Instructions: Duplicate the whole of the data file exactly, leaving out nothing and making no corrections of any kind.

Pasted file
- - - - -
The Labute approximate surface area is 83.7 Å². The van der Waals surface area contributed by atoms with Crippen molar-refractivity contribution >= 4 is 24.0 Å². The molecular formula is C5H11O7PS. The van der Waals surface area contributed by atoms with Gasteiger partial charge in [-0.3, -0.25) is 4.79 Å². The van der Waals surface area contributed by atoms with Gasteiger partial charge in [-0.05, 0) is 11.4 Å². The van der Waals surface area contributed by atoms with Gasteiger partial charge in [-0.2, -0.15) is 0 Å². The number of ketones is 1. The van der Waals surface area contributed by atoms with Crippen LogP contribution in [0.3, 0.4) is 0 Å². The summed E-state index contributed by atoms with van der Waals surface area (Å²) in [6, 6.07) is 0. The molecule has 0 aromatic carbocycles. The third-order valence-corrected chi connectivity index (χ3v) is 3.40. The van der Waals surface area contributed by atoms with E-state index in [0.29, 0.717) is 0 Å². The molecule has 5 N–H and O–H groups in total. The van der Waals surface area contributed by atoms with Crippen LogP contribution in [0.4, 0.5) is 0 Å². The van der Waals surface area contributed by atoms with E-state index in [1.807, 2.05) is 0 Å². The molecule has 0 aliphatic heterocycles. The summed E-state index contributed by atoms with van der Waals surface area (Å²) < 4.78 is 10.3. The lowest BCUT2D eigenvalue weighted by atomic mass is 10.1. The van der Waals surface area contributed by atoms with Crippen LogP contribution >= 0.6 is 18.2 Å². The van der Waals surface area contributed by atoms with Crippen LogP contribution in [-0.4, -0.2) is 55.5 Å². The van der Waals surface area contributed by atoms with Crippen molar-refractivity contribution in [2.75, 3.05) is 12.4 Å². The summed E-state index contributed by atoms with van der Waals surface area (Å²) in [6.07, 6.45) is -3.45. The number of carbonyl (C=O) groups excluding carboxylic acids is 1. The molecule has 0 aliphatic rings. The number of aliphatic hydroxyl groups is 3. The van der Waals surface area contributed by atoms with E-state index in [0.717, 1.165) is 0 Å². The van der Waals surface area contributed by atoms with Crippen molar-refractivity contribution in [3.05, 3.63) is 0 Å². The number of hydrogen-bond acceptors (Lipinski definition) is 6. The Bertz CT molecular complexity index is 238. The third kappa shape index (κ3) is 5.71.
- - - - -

The Labute approximate surface area is 83.7 Å². The van der Waals surface area contributed by atoms with Crippen molar-refractivity contribution >= 4 is 24.0 Å². The molecular formula is C5H11O7PS. The van der Waals surface area contributed by atoms with Gasteiger partial charge in [-0.3, -0.25) is 4.79 Å². The van der Waals surface area contributed by atoms with Gasteiger partial charge in [-0.05, 0) is 11.4 Å². The van der Waals surface area contributed by atoms with Gasteiger partial charge in [-0.2, -0.15) is 0 Å². The number of ketones is 1. The van der Waals surface area contributed by atoms with Crippen LogP contribution in [0.3, 0.4) is 0 Å². The summed E-state index contributed by atoms with van der Waals surface area (Å²) in [6, 6.07) is 0. The molecule has 0 aromatic carbocycles. The third-order valence-corrected chi connectivity index (χ3v) is 3.40. The van der Waals surface area contributed by atoms with E-state index in [0.29, 0.717) is 0 Å². The molecule has 5 N–H and O–H groups in total. The van der Waals surface area contributed by atoms with Crippen LogP contribution in [0.4, 0.5) is 0 Å². The van der Waals surface area contributed by atoms with E-state index in [1.807, 2.05) is 0 Å². The molecule has 0 aliphatic heterocycles. The summed E-state index contributed by atoms with van der Waals surface area (Å²) < 4.78 is 10.3. The lowest BCUT2D eigenvalue weighted by atomic mass is 10.1. The van der Waals surface area contributed by atoms with Crippen LogP contribution >= 0.6 is 18.2 Å². The van der Waals surface area contributed by atoms with Crippen LogP contribution in [-0.4, -0.2) is 55.5 Å². The van der Waals surface area contributed by atoms with Crippen molar-refractivity contribution in [2.75, 3.05) is 12.4 Å². The summed E-state index contributed by atoms with van der Waals surface area (Å²) in [6.07, 6.45) is -3.45. The number of carbonyl (C=O) groups excluding carboxylic acids is 1. The molecule has 0 aliphatic rings. The number of aliphatic hydroxyl groups is 3. The van der Waals surface area contributed by atoms with E-state index in [0.717, 1.165) is 0 Å². The van der Waals surface area contributed by atoms with Crippen molar-refractivity contribution in [3.05, 3.63) is 0 Å². The number of hydrogen-bond acceptors (Lipinski definition) is 6. The Bertz CT molecular complexity index is 238. The third kappa shape index (κ3) is 5.71.